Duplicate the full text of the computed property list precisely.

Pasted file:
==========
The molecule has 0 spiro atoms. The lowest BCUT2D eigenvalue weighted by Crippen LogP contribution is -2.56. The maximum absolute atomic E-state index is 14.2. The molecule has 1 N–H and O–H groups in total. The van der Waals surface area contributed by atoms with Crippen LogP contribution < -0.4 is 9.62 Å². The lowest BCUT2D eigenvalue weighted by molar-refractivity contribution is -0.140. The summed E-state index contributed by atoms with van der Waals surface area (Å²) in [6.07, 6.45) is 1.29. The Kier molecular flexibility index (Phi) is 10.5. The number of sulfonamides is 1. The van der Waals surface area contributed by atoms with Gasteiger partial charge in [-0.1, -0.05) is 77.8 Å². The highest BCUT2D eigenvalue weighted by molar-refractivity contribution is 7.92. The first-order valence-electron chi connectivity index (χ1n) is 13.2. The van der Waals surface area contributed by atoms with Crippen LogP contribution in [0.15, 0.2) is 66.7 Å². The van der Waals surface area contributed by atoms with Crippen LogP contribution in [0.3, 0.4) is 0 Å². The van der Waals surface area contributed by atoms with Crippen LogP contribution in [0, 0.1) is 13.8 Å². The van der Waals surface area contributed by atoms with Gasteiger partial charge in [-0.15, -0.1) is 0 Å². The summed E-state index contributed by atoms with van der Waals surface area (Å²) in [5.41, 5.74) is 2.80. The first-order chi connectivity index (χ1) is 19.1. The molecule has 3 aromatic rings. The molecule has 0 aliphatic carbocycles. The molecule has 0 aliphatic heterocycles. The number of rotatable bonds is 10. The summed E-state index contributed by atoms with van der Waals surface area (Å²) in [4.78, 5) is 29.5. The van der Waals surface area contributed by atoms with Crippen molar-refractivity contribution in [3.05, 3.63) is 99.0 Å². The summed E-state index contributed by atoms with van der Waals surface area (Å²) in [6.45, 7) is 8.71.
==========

The molecule has 0 spiro atoms. The lowest BCUT2D eigenvalue weighted by Crippen LogP contribution is -2.56. The maximum absolute atomic E-state index is 14.2. The molecule has 1 N–H and O–H groups in total. The van der Waals surface area contributed by atoms with Crippen LogP contribution < -0.4 is 9.62 Å². The lowest BCUT2D eigenvalue weighted by molar-refractivity contribution is -0.140. The summed E-state index contributed by atoms with van der Waals surface area (Å²) in [6.07, 6.45) is 1.29. The Kier molecular flexibility index (Phi) is 10.5. The number of sulfonamides is 1. The van der Waals surface area contributed by atoms with Gasteiger partial charge in [-0.1, -0.05) is 77.8 Å². The highest BCUT2D eigenvalue weighted by molar-refractivity contribution is 7.92. The first-order valence-electron chi connectivity index (χ1n) is 13.2. The van der Waals surface area contributed by atoms with Crippen LogP contribution in [0.15, 0.2) is 66.7 Å². The van der Waals surface area contributed by atoms with Crippen LogP contribution in [0.3, 0.4) is 0 Å². The van der Waals surface area contributed by atoms with Crippen LogP contribution in [0, 0.1) is 13.8 Å². The van der Waals surface area contributed by atoms with Gasteiger partial charge in [-0.15, -0.1) is 0 Å². The summed E-state index contributed by atoms with van der Waals surface area (Å²) in [5.41, 5.74) is 2.80. The first-order chi connectivity index (χ1) is 19.1. The molecule has 3 aromatic rings. The molecule has 0 aliphatic carbocycles. The molecule has 0 aliphatic heterocycles. The number of rotatable bonds is 10. The summed E-state index contributed by atoms with van der Waals surface area (Å²) in [4.78, 5) is 29.5. The van der Waals surface area contributed by atoms with Crippen molar-refractivity contribution in [3.05, 3.63) is 99.0 Å². The summed E-state index contributed by atoms with van der Waals surface area (Å²) in [6.45, 7) is 8.71.